Gall Update

The gift that is the white oak. Big fuzzy Hedgehog Gall (Acraspis erinacei) and Phylloteras poculum on the same leaf underside.
Details of the Phylloteras poculum galls.
On swamp white oak: Jumping Oak Gall (Neuroterus saltarius).Most of these have already fallen off; evidently they jump around on the ground a bit before settling down? All the above are induced by tiny wasps.
On butternut hickory leaflets: Aceria vaga. These are induced by a mite..


By rough count, I have 77 wasp, midge, mite, and aphid gall-inducers logged on iNaturalist, most of them in Brooklyn, and most of these in Green-Wood Cemetery.

3 Responses to “Gall Update”


  1. 1 Chuck McAlexander July 8, 2021 at 6:55 pm

    So, where are the swarms of ladybeetles and other such predators that should be feeding on these galls?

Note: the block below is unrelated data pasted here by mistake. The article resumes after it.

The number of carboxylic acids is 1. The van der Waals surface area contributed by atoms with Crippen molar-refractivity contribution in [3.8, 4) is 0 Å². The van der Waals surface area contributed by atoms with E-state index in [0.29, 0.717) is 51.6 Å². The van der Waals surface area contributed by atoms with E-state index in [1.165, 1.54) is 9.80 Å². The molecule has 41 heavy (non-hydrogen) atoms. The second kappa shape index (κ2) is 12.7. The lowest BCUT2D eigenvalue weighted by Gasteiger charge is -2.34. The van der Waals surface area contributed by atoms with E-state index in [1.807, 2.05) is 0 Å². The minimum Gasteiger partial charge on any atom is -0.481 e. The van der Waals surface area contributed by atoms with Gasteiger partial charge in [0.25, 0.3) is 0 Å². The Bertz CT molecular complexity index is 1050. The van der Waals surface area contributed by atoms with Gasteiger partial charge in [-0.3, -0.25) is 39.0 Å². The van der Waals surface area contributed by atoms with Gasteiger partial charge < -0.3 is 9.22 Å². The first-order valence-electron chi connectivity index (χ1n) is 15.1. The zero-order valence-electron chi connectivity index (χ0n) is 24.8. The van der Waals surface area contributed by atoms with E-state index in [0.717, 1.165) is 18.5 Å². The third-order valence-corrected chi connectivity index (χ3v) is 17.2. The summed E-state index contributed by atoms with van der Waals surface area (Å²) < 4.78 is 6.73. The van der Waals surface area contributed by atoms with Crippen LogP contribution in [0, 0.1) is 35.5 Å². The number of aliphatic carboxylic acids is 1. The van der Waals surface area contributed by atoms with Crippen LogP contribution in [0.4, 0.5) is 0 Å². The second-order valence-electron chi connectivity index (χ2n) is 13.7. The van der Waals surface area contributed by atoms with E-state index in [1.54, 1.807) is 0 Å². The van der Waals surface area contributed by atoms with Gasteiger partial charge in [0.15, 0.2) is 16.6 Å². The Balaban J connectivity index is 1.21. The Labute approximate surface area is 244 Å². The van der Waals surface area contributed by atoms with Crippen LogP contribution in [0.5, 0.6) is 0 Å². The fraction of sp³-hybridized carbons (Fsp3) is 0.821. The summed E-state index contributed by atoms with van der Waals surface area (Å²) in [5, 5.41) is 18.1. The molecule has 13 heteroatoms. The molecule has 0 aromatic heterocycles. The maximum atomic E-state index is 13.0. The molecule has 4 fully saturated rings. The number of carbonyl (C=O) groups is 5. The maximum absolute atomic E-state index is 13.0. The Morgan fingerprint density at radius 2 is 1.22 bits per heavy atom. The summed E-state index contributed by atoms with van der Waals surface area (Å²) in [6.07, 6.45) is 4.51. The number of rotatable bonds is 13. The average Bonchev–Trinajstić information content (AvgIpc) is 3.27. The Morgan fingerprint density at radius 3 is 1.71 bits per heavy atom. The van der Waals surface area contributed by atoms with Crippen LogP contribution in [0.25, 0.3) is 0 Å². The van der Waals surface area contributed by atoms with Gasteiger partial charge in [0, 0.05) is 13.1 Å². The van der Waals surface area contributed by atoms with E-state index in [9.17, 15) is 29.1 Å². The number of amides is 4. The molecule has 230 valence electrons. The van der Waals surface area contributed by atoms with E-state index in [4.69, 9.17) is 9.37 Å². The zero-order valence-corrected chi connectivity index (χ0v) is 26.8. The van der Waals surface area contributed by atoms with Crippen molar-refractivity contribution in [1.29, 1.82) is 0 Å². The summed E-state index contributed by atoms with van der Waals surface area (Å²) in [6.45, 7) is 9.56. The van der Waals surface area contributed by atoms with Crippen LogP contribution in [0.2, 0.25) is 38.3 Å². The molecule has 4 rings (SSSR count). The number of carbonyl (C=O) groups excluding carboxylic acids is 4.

• 2 mthew July 9, 2021 at 7:21 am

      The galls themselves are plant material which serve to both shelter and feed the inducer larvae within. Not a lot of things eat the actual galls. I’ve seen holes on woodsy bullet galls that suggest woodpeckers have been at work. The lifeforms within is juicy, of course, but it’s relatively protected. There are some parasitic wasps who lay their eggs inside the galls, the resulting larva eating the original gall-inducer larva.

  2. 3 Chuck McAlexander July 9, 2021 at 6:27 pm

    To quote my brother, “everybody is on somebody’s menu at dome time”. I expected there to be a long list of predators and parasites taking advantage of this food source. Go figure.


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